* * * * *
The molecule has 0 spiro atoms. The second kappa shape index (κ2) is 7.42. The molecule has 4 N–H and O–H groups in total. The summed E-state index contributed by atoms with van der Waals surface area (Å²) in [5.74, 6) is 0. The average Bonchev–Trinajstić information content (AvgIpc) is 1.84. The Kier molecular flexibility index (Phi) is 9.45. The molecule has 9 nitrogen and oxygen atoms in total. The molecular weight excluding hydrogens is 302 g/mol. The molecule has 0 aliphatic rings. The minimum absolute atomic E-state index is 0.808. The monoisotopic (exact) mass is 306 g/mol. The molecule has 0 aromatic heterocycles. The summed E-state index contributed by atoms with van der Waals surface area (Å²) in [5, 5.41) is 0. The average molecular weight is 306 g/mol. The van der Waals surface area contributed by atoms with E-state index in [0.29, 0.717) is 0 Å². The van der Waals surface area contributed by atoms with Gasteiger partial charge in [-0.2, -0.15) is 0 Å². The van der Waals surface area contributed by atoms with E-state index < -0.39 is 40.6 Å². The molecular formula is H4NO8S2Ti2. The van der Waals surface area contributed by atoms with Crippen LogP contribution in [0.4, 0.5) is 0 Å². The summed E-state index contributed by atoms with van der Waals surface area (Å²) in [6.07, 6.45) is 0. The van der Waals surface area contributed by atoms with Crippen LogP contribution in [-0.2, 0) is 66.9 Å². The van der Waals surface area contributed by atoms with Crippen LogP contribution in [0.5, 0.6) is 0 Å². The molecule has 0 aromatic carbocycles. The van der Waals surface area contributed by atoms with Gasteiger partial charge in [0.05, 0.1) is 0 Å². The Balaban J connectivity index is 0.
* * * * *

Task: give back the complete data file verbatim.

The molecule has 0 spiro atoms. The second kappa shape index (κ2) is 7.42. The molecule has 4 N–H and O–H groups in total. The summed E-state index contributed by atoms with van der Waals surface area (Å²) in [5.74, 6) is 0. The average Bonchev–Trinajstić information content (AvgIpc) is 1.84. The Kier molecular flexibility index (Phi) is 9.45. The molecule has 9 nitrogen and oxygen atoms in total. The molecular weight excluding hydrogens is 302 g/mol. The molecule has 0 aliphatic rings. The minimum absolute atomic E-state index is 0.808. The monoisotopic (exact) mass is 306 g/mol. The molecule has 0 aromatic heterocycles. The summed E-state index contributed by atoms with van der Waals surface area (Å²) in [5, 5.41) is 0. The average molecular weight is 306 g/mol. The van der Waals surface area contributed by atoms with E-state index in [0.29, 0.717) is 0 Å². The van der Waals surface area contributed by atoms with Gasteiger partial charge in [-0.2, -0.15) is 0 Å². The van der Waals surface area contributed by atoms with E-state index < -0.39 is 40.6 Å². The molecular formula is H4NO8S2Ti2. The van der Waals surface area contributed by atoms with Crippen LogP contribution in [0.4, 0.5) is 0 Å². The summed E-state index contributed by atoms with van der Waals surface area (Å²) in [6.07, 6.45) is 0. The van der Waals surface area contributed by atoms with Crippen LogP contribution in [-0.2, 0) is 66.9 Å². The van der Waals surface area contributed by atoms with Crippen LogP contribution in [0.5, 0.6) is 0 Å². The molecule has 0 aromatic carbocycles. The van der Waals surface area contributed by atoms with Gasteiger partial charge in [0.05, 0.1) is 0 Å². The Balaban J connectivity index is 0.